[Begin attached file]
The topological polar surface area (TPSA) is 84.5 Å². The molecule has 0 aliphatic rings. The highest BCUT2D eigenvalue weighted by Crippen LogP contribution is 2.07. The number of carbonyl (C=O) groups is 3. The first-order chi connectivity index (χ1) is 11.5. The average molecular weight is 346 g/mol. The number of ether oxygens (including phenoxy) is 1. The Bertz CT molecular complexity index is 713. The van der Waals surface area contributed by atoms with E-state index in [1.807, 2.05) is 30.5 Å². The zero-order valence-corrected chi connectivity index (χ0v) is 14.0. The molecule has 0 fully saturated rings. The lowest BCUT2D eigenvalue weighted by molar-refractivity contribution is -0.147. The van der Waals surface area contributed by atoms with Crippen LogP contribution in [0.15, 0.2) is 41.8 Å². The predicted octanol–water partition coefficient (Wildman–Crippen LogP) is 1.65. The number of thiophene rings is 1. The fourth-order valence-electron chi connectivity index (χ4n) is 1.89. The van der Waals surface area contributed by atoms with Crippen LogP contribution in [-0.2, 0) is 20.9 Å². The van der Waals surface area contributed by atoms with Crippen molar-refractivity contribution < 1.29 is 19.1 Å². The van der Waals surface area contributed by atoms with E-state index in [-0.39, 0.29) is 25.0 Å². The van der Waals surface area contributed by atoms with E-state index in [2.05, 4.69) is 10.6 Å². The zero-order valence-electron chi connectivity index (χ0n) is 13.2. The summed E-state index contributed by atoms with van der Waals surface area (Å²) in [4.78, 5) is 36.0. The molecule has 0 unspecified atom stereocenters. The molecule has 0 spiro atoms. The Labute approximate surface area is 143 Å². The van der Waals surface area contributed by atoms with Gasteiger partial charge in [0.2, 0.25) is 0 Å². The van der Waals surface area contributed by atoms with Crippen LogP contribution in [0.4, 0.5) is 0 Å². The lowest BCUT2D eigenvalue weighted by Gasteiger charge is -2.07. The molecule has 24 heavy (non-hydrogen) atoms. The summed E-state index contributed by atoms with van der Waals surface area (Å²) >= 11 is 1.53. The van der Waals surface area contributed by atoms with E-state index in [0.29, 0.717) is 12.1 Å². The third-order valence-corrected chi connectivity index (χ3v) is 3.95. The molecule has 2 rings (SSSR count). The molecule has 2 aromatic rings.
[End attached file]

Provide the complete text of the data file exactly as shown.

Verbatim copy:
The topological polar surface area (TPSA) is 84.5 Å². The molecule has 0 aliphatic rings. The highest BCUT2D eigenvalue weighted by Crippen LogP contribution is 2.07. The number of carbonyl (C=O) groups is 3. The first-order chi connectivity index (χ1) is 11.5. The average molecular weight is 346 g/mol. The number of ether oxygens (including phenoxy) is 1. The Bertz CT molecular complexity index is 713. The van der Waals surface area contributed by atoms with E-state index in [1.807, 2.05) is 30.5 Å². The zero-order valence-corrected chi connectivity index (χ0v) is 14.0. The molecule has 0 fully saturated rings. The lowest BCUT2D eigenvalue weighted by molar-refractivity contribution is -0.147. The van der Waals surface area contributed by atoms with Crippen LogP contribution in [0.15, 0.2) is 41.8 Å². The predicted octanol–water partition coefficient (Wildman–Crippen LogP) is 1.65. The number of thiophene rings is 1. The fourth-order valence-electron chi connectivity index (χ4n) is 1.89. The van der Waals surface area contributed by atoms with Crippen LogP contribution in [-0.2, 0) is 20.9 Å². The van der Waals surface area contributed by atoms with Crippen molar-refractivity contribution < 1.29 is 19.1 Å². The van der Waals surface area contributed by atoms with E-state index in [-0.39, 0.29) is 25.0 Å². The van der Waals surface area contributed by atoms with E-state index in [2.05, 4.69) is 10.6 Å². The zero-order valence-electron chi connectivity index (χ0n) is 13.2. The summed E-state index contributed by atoms with van der Waals surface area (Å²) in [4.78, 5) is 36.0. The molecule has 0 unspecified atom stereocenters. The molecule has 0 spiro atoms. The Labute approximate surface area is 143 Å². The van der Waals surface area contributed by atoms with Gasteiger partial charge in [0.2, 0.25) is 0 Å². The van der Waals surface area contributed by atoms with Crippen LogP contribution in [0.4, 0.5) is 0 Å². The lowest BCUT2D eigenvalue weighted by Gasteiger charge is -2.07. The molecule has 24 heavy (non-hydrogen) atoms. The summed E-state index contributed by atoms with van der Waals surface area (Å²) >= 11 is 1.53. The van der Waals surface area contributed by atoms with E-state index in [0.29, 0.717) is 12.1 Å². The third-order valence-corrected chi connectivity index (χ3v) is 3.95. The molecule has 2 rings (SSSR count). The molecule has 2 aromatic rings.